(Adds Kolon statement)
By Lindsay Dunsmuir
WASHINGTON, April 30 (Reuters) - Kolon Industries Inc has pleaded guilty to conspiring to steal DuPont Co’s trade secrets, the U.S. Justice Department said on Thursday, bringing to a close a long-running dispute involving a fiber used to make Kevlar bulletproof vests.
The South-Korea based company will pay $360 million, of which $275 million is restitution to DuPont and $85 million in criminal fines, as part of the deal, U.S. prosecutors said.
Kolon pleaded guilty to one count of conspiracy to convert trade secrets before U.S. District Judge Anthony Trenga in federal court in Alexandria, Virginia.
DuPont had accused Kolon of the theft of 149 of the U.S. chemical maker’s trade secrets relating to the latter’s Kevlar para-aramid fiber, used to make body armor, fiber-optic cables and tires.
DuPont said in a statement it had entered a settlement agreement with Kolon that resolves all outstanding litigation between the two companies.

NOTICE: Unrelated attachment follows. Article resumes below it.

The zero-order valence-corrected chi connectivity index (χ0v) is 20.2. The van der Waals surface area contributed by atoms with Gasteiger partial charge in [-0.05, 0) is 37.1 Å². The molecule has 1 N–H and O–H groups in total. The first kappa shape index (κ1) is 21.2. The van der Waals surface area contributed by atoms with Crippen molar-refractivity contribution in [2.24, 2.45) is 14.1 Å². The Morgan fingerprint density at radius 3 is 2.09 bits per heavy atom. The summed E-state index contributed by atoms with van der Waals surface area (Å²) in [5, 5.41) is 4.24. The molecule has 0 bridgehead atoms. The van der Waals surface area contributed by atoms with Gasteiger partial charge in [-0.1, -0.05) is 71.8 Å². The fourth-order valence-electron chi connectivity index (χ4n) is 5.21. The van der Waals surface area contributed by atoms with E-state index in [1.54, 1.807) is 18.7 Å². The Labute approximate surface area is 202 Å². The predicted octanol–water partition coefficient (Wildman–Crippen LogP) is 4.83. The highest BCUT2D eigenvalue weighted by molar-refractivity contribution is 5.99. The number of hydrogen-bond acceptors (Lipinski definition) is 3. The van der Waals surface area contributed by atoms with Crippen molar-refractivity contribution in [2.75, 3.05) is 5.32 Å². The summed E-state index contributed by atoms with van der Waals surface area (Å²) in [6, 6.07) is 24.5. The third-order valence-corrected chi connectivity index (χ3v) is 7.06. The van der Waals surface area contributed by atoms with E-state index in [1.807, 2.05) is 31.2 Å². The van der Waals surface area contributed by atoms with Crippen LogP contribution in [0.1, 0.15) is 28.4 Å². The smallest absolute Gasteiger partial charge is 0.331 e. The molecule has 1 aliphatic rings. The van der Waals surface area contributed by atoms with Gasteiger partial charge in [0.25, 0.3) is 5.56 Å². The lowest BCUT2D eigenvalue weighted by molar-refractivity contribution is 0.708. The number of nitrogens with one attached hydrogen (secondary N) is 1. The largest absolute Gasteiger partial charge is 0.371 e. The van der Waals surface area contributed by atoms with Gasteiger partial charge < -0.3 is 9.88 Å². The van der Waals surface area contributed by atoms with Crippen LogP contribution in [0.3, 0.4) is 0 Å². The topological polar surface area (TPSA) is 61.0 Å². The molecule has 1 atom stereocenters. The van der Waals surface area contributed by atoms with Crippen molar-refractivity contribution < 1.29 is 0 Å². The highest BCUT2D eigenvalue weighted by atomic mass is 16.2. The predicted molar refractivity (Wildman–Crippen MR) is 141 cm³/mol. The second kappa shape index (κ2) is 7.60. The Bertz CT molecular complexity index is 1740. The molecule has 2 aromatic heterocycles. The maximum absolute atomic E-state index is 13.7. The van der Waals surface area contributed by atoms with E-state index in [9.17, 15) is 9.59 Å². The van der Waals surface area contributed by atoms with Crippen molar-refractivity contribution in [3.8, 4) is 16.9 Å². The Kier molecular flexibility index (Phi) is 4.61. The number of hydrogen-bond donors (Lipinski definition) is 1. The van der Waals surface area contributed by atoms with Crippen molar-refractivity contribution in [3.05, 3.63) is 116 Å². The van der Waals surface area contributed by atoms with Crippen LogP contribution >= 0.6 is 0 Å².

“The financial terms of the settlement include up-front and ongoing payments to DuPont,” the statement said. Further terms and conditions of the settlement are confidential, the company added.
DuPont had won a $919.9 million jury verdict in a Virginia federal court in September 2011, but that ruling was tossed on appeal and a new trial ordered.
The separate criminal case was brought by U.S. federal prosecutors in August 2012, in which Kolon and five executives were criminally charged.
Kolon’s President and CEO Dong Moon Park said in a statement that the settlements allowed the company to focus on its business operations “while ensuring that appropriate protections are in place so as to avoid comparable disputes in the future.”
The case against the five executives remains ongoing as none of the individuals has come to the United States to face the charges, the U.S. Justice Department said.
DuPont began litigation in February 2009, claiming that Michael Mitchell, a 24-year DuPont veteran, had taken proprietary information about Kevlar when he left in 2006 to start his own fiber business, and later shared it with Kolon.
An antitrust countersuit from Kolon was dismissed in 2012.
Reporting by Lindsay Dunsmuir, editing by Susan Heavey and Andrew Hay